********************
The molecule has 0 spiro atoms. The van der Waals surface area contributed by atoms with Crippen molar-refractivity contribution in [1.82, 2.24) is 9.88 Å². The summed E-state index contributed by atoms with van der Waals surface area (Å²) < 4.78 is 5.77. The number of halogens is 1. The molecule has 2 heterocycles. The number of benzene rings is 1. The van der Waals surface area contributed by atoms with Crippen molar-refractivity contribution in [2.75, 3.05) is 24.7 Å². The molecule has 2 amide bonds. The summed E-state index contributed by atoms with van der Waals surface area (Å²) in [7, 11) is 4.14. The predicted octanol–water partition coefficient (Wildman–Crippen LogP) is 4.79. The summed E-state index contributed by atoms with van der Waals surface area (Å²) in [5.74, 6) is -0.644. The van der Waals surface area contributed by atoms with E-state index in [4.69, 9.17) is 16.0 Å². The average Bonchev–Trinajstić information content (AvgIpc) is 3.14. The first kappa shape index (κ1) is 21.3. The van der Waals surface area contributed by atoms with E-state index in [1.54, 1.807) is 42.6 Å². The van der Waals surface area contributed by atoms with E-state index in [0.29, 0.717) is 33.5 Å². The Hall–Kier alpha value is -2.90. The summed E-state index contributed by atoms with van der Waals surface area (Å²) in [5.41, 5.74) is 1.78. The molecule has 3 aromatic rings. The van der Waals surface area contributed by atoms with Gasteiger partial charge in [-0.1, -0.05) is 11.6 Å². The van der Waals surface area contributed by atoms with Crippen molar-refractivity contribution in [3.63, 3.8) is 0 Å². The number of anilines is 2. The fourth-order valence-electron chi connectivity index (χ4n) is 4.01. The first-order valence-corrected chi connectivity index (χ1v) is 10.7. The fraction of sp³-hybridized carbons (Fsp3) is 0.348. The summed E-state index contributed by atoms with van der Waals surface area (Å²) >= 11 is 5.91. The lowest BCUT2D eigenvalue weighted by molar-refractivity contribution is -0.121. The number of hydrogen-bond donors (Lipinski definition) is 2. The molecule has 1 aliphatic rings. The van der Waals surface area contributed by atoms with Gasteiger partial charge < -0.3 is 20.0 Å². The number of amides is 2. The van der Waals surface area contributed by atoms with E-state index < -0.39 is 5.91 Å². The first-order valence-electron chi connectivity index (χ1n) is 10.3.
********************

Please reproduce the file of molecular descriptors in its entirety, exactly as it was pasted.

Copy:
The molecule has 0 spiro atoms. The van der Waals surface area contributed by atoms with Crippen molar-refractivity contribution in [1.82, 2.24) is 9.88 Å². The summed E-state index contributed by atoms with van der Waals surface area (Å²) < 4.78 is 5.77. The number of halogens is 1. The molecule has 2 heterocycles. The number of benzene rings is 1. The van der Waals surface area contributed by atoms with Crippen molar-refractivity contribution in [2.75, 3.05) is 24.7 Å². The molecule has 2 amide bonds. The summed E-state index contributed by atoms with van der Waals surface area (Å²) in [7, 11) is 4.14. The predicted octanol–water partition coefficient (Wildman–Crippen LogP) is 4.79. The summed E-state index contributed by atoms with van der Waals surface area (Å²) in [5.74, 6) is -0.644. The van der Waals surface area contributed by atoms with E-state index in [4.69, 9.17) is 16.0 Å². The average Bonchev–Trinajstić information content (AvgIpc) is 3.14. The first kappa shape index (κ1) is 21.3. The van der Waals surface area contributed by atoms with E-state index in [1.54, 1.807) is 42.6 Å². The van der Waals surface area contributed by atoms with E-state index in [0.29, 0.717) is 33.5 Å². The Hall–Kier alpha value is -2.90. The summed E-state index contributed by atoms with van der Waals surface area (Å²) in [5.41, 5.74) is 1.78. The molecule has 3 aromatic rings. The van der Waals surface area contributed by atoms with Gasteiger partial charge in [-0.1, -0.05) is 11.6 Å². The van der Waals surface area contributed by atoms with Crippen molar-refractivity contribution in [3.63, 3.8) is 0 Å². The number of anilines is 2. The fourth-order valence-electron chi connectivity index (χ4n) is 4.01. The first-order valence-corrected chi connectivity index (χ1v) is 10.7. The fraction of sp³-hybridized carbons (Fsp3) is 0.348. The summed E-state index contributed by atoms with van der Waals surface area (Å²) >= 11 is 5.91. The lowest BCUT2D eigenvalue weighted by molar-refractivity contribution is -0.121. The number of hydrogen-bond donors (Lipinski definition) is 2. The molecule has 1 aliphatic rings. The van der Waals surface area contributed by atoms with Gasteiger partial charge < -0.3 is 20.0 Å². The number of amides is 2. The van der Waals surface area contributed by atoms with E-state index < -0.39 is 5.91 Å². The first-order valence-electron chi connectivity index (χ1n) is 10.3.